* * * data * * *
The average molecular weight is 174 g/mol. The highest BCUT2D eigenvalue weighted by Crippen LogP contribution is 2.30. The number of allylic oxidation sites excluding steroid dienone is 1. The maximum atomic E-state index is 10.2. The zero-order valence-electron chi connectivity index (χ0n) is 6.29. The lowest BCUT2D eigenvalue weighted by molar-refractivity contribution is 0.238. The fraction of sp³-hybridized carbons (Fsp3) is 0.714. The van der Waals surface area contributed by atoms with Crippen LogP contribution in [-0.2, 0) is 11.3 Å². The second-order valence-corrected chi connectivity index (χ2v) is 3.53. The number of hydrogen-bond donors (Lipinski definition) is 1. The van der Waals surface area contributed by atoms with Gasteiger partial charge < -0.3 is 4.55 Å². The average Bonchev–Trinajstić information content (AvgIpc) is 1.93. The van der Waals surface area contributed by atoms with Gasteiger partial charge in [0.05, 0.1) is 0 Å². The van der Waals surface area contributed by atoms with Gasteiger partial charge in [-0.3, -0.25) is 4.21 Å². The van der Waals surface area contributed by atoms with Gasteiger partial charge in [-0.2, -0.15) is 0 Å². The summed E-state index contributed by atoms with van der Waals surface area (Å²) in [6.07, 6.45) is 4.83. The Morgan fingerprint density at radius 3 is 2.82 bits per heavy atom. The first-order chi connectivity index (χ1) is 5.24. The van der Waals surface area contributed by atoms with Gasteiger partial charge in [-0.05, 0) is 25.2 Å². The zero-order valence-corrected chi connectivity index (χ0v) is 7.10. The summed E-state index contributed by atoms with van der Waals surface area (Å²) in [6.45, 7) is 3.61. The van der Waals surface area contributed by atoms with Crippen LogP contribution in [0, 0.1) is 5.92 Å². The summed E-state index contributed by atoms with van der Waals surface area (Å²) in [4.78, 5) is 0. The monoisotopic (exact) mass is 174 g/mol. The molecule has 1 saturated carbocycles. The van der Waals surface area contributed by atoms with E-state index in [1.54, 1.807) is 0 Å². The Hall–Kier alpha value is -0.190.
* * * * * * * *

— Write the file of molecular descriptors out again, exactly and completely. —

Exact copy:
The average molecular weight is 174 g/mol. The highest BCUT2D eigenvalue weighted by Crippen LogP contribution is 2.30. The number of allylic oxidation sites excluding steroid dienone is 1. The maximum atomic E-state index is 10.2. The zero-order valence-electron chi connectivity index (χ0n) is 6.29. The lowest BCUT2D eigenvalue weighted by molar-refractivity contribution is 0.238. The fraction of sp³-hybridized carbons (Fsp3) is 0.714. The van der Waals surface area contributed by atoms with Crippen LogP contribution in [-0.2, 0) is 11.3 Å². The second-order valence-corrected chi connectivity index (χ2v) is 3.53. The number of hydrogen-bond donors (Lipinski definition) is 1. The van der Waals surface area contributed by atoms with Gasteiger partial charge < -0.3 is 4.55 Å². The average Bonchev–Trinajstić information content (AvgIpc) is 1.93. The van der Waals surface area contributed by atoms with Gasteiger partial charge in [0.05, 0.1) is 0 Å². The van der Waals surface area contributed by atoms with Gasteiger partial charge in [-0.3, -0.25) is 4.21 Å². The van der Waals surface area contributed by atoms with Gasteiger partial charge in [-0.2, -0.15) is 0 Å². The summed E-state index contributed by atoms with van der Waals surface area (Å²) in [6.07, 6.45) is 4.83. The Morgan fingerprint density at radius 3 is 2.82 bits per heavy atom. The first-order chi connectivity index (χ1) is 5.24. The van der Waals surface area contributed by atoms with Gasteiger partial charge in [-0.05, 0) is 25.2 Å². The zero-order valence-corrected chi connectivity index (χ0v) is 7.10. The summed E-state index contributed by atoms with van der Waals surface area (Å²) in [6.45, 7) is 3.61. The van der Waals surface area contributed by atoms with Crippen LogP contribution in [0, 0.1) is 5.92 Å². The summed E-state index contributed by atoms with van der Waals surface area (Å²) in [4.78, 5) is 0. The monoisotopic (exact) mass is 174 g/mol. The molecule has 1 saturated carbocycles. The van der Waals surface area contributed by atoms with E-state index in [1.54, 1.807) is 0 Å². The Hall–Kier alpha value is -0.190.